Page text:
Obesity 'is higher among non-smoking women'

An overweight person walks through Glasgow City centre The study claimed non-smokers were more likely to be obese

Non-smoking woman are more likely to be obese and die of associated illnesses than those who smoke, according to research.

About 8,000 women were recruited to the Renfrew and Paisley study from 1972 to 1976. Of these, 40% had never smoked.

The authors, led by Dr Laurence Gruer from NHS Health Scotland, found 60% of non-smokers were overweight or obese compared with 40% of those who smoked.

The study claimed extra weight acted as a major contributor to premature death.

However, experts stressed that smoking was a "much stronger" risk factor than obesity.

The study of women aged 45 to 64, published in the British Medical Journal, said the highest rate of obesity among non-smokers was found in low income groups.

Almost 70% of women in this category were overweight or obese, according to the research.

Dr Gruer said: "You can certainly assume that if you are obese, you are more likely to die of things like diabetes, heart attacks and strokes."

Start Quote

It goes against the idea that if you live in a poor neighbourhood or came from a working class background, then your health will be worse, regardless”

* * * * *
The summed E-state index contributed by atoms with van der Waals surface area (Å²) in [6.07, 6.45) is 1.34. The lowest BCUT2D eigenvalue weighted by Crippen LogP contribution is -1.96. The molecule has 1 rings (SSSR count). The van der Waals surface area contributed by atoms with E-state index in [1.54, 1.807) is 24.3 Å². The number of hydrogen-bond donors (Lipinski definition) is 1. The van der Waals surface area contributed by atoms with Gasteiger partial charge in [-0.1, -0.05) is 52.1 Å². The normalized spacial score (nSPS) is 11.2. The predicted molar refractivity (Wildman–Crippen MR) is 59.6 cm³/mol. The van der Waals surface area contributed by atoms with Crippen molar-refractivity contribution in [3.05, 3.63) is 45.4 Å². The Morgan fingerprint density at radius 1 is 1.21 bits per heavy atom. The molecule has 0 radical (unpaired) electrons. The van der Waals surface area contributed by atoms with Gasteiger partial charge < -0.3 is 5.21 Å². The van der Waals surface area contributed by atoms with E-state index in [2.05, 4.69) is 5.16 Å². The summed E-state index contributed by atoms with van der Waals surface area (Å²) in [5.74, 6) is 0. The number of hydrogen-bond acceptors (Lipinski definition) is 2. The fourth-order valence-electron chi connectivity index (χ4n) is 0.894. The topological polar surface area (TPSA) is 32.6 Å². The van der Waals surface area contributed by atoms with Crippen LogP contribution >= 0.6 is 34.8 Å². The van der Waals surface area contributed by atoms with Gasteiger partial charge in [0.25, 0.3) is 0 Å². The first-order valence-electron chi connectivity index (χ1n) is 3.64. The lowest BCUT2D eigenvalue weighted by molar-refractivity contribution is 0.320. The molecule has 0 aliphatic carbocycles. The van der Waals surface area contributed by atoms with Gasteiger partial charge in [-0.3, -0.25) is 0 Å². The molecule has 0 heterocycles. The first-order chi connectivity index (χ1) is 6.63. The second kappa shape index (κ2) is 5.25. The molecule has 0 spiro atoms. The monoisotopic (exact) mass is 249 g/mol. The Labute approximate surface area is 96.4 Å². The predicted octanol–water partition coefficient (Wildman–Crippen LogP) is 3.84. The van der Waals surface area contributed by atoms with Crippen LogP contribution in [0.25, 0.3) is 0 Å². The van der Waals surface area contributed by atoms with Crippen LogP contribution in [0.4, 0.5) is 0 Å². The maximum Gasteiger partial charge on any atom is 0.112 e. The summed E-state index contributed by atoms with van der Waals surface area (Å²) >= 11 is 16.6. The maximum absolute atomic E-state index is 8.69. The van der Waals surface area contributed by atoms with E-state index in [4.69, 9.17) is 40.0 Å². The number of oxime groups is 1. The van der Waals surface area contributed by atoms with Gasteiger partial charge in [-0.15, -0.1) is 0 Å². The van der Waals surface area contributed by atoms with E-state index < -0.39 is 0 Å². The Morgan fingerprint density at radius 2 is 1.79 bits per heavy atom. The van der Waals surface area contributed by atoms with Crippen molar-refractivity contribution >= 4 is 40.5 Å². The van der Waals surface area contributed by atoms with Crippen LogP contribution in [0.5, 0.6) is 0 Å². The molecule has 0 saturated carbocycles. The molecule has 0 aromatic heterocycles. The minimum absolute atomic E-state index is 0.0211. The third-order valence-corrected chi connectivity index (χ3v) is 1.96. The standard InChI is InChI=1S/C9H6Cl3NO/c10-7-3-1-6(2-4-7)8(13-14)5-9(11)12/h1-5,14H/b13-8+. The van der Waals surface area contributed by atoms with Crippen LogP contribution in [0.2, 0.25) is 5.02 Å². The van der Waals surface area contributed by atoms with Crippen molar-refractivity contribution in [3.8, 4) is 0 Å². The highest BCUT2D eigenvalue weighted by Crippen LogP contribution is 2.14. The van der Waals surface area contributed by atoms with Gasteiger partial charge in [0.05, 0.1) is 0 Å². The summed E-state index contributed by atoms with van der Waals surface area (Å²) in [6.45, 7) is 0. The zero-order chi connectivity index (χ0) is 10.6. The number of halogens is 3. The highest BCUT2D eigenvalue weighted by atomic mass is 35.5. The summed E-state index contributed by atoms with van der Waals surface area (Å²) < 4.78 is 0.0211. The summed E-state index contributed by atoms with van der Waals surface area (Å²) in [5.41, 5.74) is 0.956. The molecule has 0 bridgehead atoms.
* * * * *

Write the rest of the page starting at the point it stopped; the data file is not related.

End Quote Dr Laurence Gruer NHS Health Scotland

Researchers also suggested declining numbers of female smokers over the past few decades may have had a direct impact on obesity levels - with fewer people using cigarettes in an attempt to suppress their appetites.

The study also found that non-smokers from a lower occupational group were no more likely to die early if they lived a healthy lifestyle.

Dr Gruer said: "If you never smoke and you keep your weight within the reasonable limit then even if you earn below average income and live in a more disadvantaged area, you can still expect to live a long and healthy life.

"You are not doomed to die early just because you happen not to have a high income or good job or live in a leafy suburb.

"It goes against the idea that if you live in a poor neighbourhood or came from a working class background, then your health will be worse, regardless."

Prof Johan Mackenbach from the Erasmus Medical Centre in Rotterdam welcomed the study but added: "It is important not to forget that smoking is a much stronger risk factor for mortality than most other risk factors, including obesity."

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